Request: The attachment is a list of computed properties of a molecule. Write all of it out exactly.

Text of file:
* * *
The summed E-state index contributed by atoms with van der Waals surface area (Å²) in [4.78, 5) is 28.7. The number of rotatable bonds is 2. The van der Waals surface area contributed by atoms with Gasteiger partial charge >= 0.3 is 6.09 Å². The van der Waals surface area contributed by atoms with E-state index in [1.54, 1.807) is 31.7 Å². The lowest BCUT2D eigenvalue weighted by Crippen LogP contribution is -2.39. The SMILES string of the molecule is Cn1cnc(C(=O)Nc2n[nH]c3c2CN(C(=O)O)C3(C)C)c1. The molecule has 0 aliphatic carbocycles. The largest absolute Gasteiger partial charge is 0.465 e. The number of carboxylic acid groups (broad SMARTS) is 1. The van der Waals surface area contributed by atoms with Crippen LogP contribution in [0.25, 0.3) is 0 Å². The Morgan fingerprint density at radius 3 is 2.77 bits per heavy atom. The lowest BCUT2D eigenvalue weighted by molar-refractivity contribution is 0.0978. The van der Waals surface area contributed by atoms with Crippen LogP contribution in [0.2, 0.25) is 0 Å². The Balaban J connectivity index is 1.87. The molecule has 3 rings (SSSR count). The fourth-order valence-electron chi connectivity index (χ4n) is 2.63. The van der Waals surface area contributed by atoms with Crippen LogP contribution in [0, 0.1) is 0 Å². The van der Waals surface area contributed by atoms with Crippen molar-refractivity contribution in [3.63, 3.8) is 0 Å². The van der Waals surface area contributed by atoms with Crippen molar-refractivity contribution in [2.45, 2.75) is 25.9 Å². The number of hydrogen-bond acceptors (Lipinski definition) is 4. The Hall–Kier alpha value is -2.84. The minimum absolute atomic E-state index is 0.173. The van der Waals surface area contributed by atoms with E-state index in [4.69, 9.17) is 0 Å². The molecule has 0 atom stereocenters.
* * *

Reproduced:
The summed E-state index contributed by atoms with van der Waals surface area (Å²) in [4.78, 5) is 28.7. The number of rotatable bonds is 2. The van der Waals surface area contributed by atoms with Gasteiger partial charge >= 0.3 is 6.09 Å². The van der Waals surface area contributed by atoms with E-state index in [1.54, 1.807) is 31.7 Å². The lowest BCUT2D eigenvalue weighted by Crippen LogP contribution is -2.39. The SMILES string of the molecule is Cn1cnc(C(=O)Nc2n[nH]c3c2CN(C(=O)O)C3(C)C)c1. The molecule has 0 aliphatic carbocycles. The largest absolute Gasteiger partial charge is 0.465 e. The number of carboxylic acid groups (broad SMARTS) is 1. The van der Waals surface area contributed by atoms with Crippen LogP contribution in [0.25, 0.3) is 0 Å². The Morgan fingerprint density at radius 3 is 2.77 bits per heavy atom. The lowest BCUT2D eigenvalue weighted by molar-refractivity contribution is 0.0978. The van der Waals surface area contributed by atoms with Crippen LogP contribution in [0.2, 0.25) is 0 Å². The Balaban J connectivity index is 1.87. The molecule has 3 rings (SSSR count). The fourth-order valence-electron chi connectivity index (χ4n) is 2.63. The van der Waals surface area contributed by atoms with Crippen LogP contribution in [0, 0.1) is 0 Å². The van der Waals surface area contributed by atoms with Crippen molar-refractivity contribution in [3.63, 3.8) is 0 Å². The van der Waals surface area contributed by atoms with Crippen molar-refractivity contribution in [2.45, 2.75) is 25.9 Å². The number of hydrogen-bond acceptors (Lipinski definition) is 4. The Hall–Kier alpha value is -2.84. The minimum absolute atomic E-state index is 0.173. The van der Waals surface area contributed by atoms with E-state index in [4.69, 9.17) is 0 Å². The molecule has 0 atom stereocenters.